Tag Archives: cheese

A Different Alameda

For our last night in Spain we went to a restaurant in the old quarter of town called Alameda (not to be confused with the small island city off the East Bay of San Francisco, nor the county in which I reside), which boasts one Michelin star.  On a previous evening we had returned to Sebastian, also in the old quarter of Hondarribia and had the chef’s tasting menu.  I thought to myself, “this is as good a meal as I’ve ever had.  If I lived here I would eat at here all the time.”  While the second sentence holds true, Alameda blew the former sentiment for lovely little Sebastian.

While I managed to take a few pictures, they relate nothing of the scale of this meal.  Alameda is run by two brothers, Gorka and Kepa Txapartegui.  The cuisine has Basque roots, but is classified by Michelin as “Inventive.”  We had two lovely, attentive, and friendly servers, but it was one of the matriarchs of the Txapartegui family who came to ensure our meal met our expectations after our entrees arrived.  Although I consider description of this meal to be a futile pursuit, I will attempt to depict some of it here.

alameda table cloth better

Often, when my dad comes to visit and I am trying to convince him of the legitimacy of my choice of restaurant on any given evening, he’ll say quite seriously, “does it have a tablecloth?  I need a white tablecloth.”  In honor of dad we’ve taken to documenting the tablecloths at various restaurants.  Alameda’s are high-quality starched linen.

amuse bouche

The amuse-bouche was a delicate, super-fine gazpacho, topped with cheese foam, parsley-infused oil, and a parmasan crisp.

spider crab

I began with the spider crab salad arranged atop a tomato reduction and topped with green apples and micro greens.  The crab was absolutely beautiful in texture.

tuna

My entree–the tuna.  This picture hardly does it justice, but eating last night was much more important to me than picture-taking, which I take as a good sign.  It’s funny I just realized that from the blog it appears that I’ve been eating a lot of tuna.  I have I suppose.  The seafood is really what to eat in the Basque country.  I have no words to describe the preparation of this dish; I can’t even remember how it was described on the menu.  All I know is what appears to be a simple tuna fillet transformed into the most unbelievable tasting thing in my mouth.  The flavors of the tomatoes, salt, fish, oil, and potato were beyond this world.  Each bite I took made me crave one more.  I’m not sure I’ve ever felt that way before.  It was if nothing would be enough, and each time I took a bite I wished I could continue tasting what I was tasting forever.  Quite an experience.  Sort of Veruca Salt-esque I guess.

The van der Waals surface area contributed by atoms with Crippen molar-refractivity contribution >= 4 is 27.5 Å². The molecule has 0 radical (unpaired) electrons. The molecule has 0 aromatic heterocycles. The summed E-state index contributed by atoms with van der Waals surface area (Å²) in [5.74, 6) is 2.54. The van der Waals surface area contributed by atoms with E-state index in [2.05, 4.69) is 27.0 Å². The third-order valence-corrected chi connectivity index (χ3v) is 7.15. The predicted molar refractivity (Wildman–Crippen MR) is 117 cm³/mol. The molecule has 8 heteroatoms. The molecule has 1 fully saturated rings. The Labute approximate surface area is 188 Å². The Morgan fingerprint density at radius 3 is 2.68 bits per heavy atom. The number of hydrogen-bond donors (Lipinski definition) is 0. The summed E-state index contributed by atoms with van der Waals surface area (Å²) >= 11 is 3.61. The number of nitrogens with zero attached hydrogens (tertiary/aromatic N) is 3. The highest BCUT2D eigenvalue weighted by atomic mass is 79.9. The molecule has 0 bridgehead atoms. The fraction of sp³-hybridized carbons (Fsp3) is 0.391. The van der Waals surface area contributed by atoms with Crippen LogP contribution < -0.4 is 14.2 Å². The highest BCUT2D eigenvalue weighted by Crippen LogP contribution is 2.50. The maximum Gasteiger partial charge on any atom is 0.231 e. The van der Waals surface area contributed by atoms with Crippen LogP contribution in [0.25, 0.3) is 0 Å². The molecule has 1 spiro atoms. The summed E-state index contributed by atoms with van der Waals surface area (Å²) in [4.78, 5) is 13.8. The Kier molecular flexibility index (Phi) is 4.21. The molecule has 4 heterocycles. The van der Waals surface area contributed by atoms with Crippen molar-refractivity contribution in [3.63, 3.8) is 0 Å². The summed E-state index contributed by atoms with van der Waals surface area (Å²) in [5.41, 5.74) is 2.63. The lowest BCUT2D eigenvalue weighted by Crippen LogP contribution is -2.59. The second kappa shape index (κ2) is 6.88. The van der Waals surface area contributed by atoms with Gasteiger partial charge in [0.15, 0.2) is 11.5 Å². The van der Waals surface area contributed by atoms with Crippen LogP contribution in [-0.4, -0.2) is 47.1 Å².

mint and melon

Dessert was fruit and cheese.  The fruit is above–a medley of melons and apples in a mint-melon sauce.  Amazing.

new cheese

Finally, the cheese plate.  From top right: a semi-soft cows milk, Roquefort topped with a dried apple slice, brie, quince paste, and the last two are two different dry manchego.  The Roquefort was especially beautiful.  There is no better way to end a meal than with Roquefort I believe.

Well, like I said, a futile pursuit.  But, perhaps if you’re ever in the area you’ll have a chance to experience it all for yourself.

At the Biarritz airport, embarking on many hours on various planes.  Ciao!

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My Table, Friday May 29, 2009

A story in pictures, and a few words.

lunch

bread

Acme Bread Company Baguette

fleur verte

From left: Harley Farms (Pescadero, California) “Monet:” goat cheese with a layer of Herbs de Provence and decorated with edible flowers, the infamous Fleur Verte: goat cheese coated with dried thyme, tarragon, and crushed pink peppercorns, and Fresco Italia’s Quattro Stagioni soft cow’s milk round with edible flower

txacolian close

Some readers might remember my adoration for txacolina, a mineral-rich white wine from the Basque region of Spain.  Urki’s Getariako Txakolina is a new discovery from Paul Marcus.  It is a beautiful experience.  The cork smelled of vanilla and flowers, and the txacolina was crisp and dry as expected, and citrus-y too, yet gentle (perhaps gentler than the Xarmant Txakolina), effervescent, but without any sour bite.  

bubbles

The light bubbles as seen through William Yeoward’s Pearl goblet